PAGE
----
Science EMBL and UW researchers plus additional collaborators have constructed a complete map of fruit fly embryonic development using machine learning. This research is foundational to better understanding overall embryo development in other species, including humans.

2022

science

18 July 2022 Large, elongated purple molecule has an on/off switch on it pointed to on.

The retron switch

Science EMBL researchers now understand the function of an elusive small DNA in bacteria and have developed a tool that can be used to better understand what might ‘switch on’ bacterial immune defences.

2022

science

14 July 2022 Visualising the ocean below and above surface, showing several species and giving written details on the ocean microbiome composition

Priorities for ocean microbiome research

Science Microbial communities play essential roles in ocean ecology and planetary health. A recent publication highlights priorities for understanding and protecting ocean microbiomes.

2022

science

10 June 2022 A colourful structural model of the doughnut-shaped human nuclear pore complex seen from above.

Puzzling out the structure of a molecular giant

Science Scientists have solved several mysteries around the structure and function of a true molecular giant: the human nuclear pore complex. They created the most complete model of the complex thanks to combining the program AlphaFold2 with cryo-electron tomography, integrative modelling, molecular…

2022

science

3 June 2022 he internal structure of a mitotic chromosome is shown with colourful threads representing DNA, one of which is shown being packaged into loops by the condensin protein complex. The background shows mitotic chromosomes in the cellular space

Shaping up the genome for cell division

Science Researchers have discovered the mechanism by which a family of DNA motor proteins packages loosely arranged strands of DNA into compact individual chromosomes during cell division.

2022

science

6 May 2022 Drawing of two chromosomes in which a highlighted area is switched around.

Flip-flop genome

Science Researchers at EMBL Heidelberg found that inversions in the human genome are more common than previously thought, which impacts our understanding of certain genetic diseases.

2022

science

28 April 2022 Microsocopy image of Pair of somites. Blue is a nuclear marker (DAPI) and red is an apical marker (ZO-1).

Unravelling the origins of the human spine

Science Scientists at EMBL Barcelona have created for the first time a 3D in vitro model that recapitulates the periodic formation of human somites – structures that give rise to the spinal column.

2022

science

8 April 2022 a metaphor for the process of epigenetic inheritance

A metaphor for epigenetic inheritance

Science Recent studies from the Hackett group at EMBL Rome have revealed new insights on the mechanism regulating transmission of non-genetic information during embryonic development, and inspired a scientific illustration

2022

science

23 March 2022 Two Drosophila embryos stained with fluorescent dye on a purple background that indicates either solid or liquid state

From liquid to solid to drive development

Science Condensates are membraneless organelles that control specific functions within a cell. Scientists at EMBL Heidelberg have shown how the physical state of condensates can influence biological function.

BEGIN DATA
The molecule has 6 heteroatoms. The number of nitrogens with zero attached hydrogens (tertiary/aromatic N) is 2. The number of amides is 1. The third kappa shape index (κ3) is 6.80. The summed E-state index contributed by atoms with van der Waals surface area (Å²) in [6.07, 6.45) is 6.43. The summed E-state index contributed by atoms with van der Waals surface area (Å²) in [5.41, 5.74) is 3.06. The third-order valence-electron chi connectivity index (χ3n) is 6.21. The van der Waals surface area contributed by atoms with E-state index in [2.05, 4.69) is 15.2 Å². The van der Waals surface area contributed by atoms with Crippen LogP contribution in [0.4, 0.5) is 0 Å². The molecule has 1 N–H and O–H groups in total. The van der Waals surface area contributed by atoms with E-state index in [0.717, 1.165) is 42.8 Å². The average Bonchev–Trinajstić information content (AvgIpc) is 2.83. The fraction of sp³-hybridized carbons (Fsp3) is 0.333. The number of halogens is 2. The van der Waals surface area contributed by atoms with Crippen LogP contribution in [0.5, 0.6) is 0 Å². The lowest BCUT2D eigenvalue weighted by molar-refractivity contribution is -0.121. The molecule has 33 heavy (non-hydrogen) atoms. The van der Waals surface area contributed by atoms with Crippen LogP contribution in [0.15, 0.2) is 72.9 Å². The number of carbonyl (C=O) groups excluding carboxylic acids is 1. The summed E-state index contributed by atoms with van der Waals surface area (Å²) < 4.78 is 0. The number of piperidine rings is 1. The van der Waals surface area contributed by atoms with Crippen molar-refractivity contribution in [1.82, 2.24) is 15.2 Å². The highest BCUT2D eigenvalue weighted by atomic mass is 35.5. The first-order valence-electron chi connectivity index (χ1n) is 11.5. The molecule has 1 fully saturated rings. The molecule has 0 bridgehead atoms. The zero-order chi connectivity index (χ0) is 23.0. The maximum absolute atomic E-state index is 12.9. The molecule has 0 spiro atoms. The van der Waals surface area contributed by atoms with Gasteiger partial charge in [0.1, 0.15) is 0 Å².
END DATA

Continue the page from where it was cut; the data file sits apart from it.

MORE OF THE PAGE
2022

science

4 March 2022 Science art expressing the concept of transcriptional neighbourhoods regulating transcript isoform lengths and expression levels.

Understanding genomes, piece by piece

Science Genomes are made up of thousands of individual pieces – genes – which are expressed at different levels. Researchers at EMBL have shed light on how the placement of a gene affects its expression, as well as that of its neighbours.

2022

science

4 March 2022 A gloved hand holds a slide with visible wells containing Matrigel immersed in culture medium. A magnified close-up shows a mouse embryo developing over the course of 48 hours

A 3D culture model to study embryo growth

Science A recent study by EMBL researchers proposes a new method to grow early embryos in the laboratory. With a 3D culture set-up, scientists can closely monitor the changes embryos undergo around the time of implantation.

2022

science

25 February 2022 Three colourful overlapping circles arranged in a row, a fruit-fly embryo being visible within each. Small circles within the embryos represent cell lineages.

Converging lenses on embryo development

Science Researchers from the Furlong group at EMBL have come up with a way to observe the development of fruit-fly embryos simultaneously at the genetic and cellular levels, generating a high-resolution and integrated view of how different cell lineages form.

2022

science

1 February 2022 A photograph of the Amazonian lancehead snake Bothrops atrox

Decoding the secrets of snake venom

Science EMBL Hamburg’s Grzegorz Chojnowski from the Wilmanns Group developed software called findMySequence, which identifies proteins’ amino-acid sequences based on electron cryo-microscopy and X-ray crystallography data. It’s useful for identifying unknown proteins in samples from natural sources.

2022

science

21 January 2022 The cross-section of a cell expressing a green fluorescently tagged protein and illuminated by a blue laser is visible in the foreground, surrounded by a vortex of cells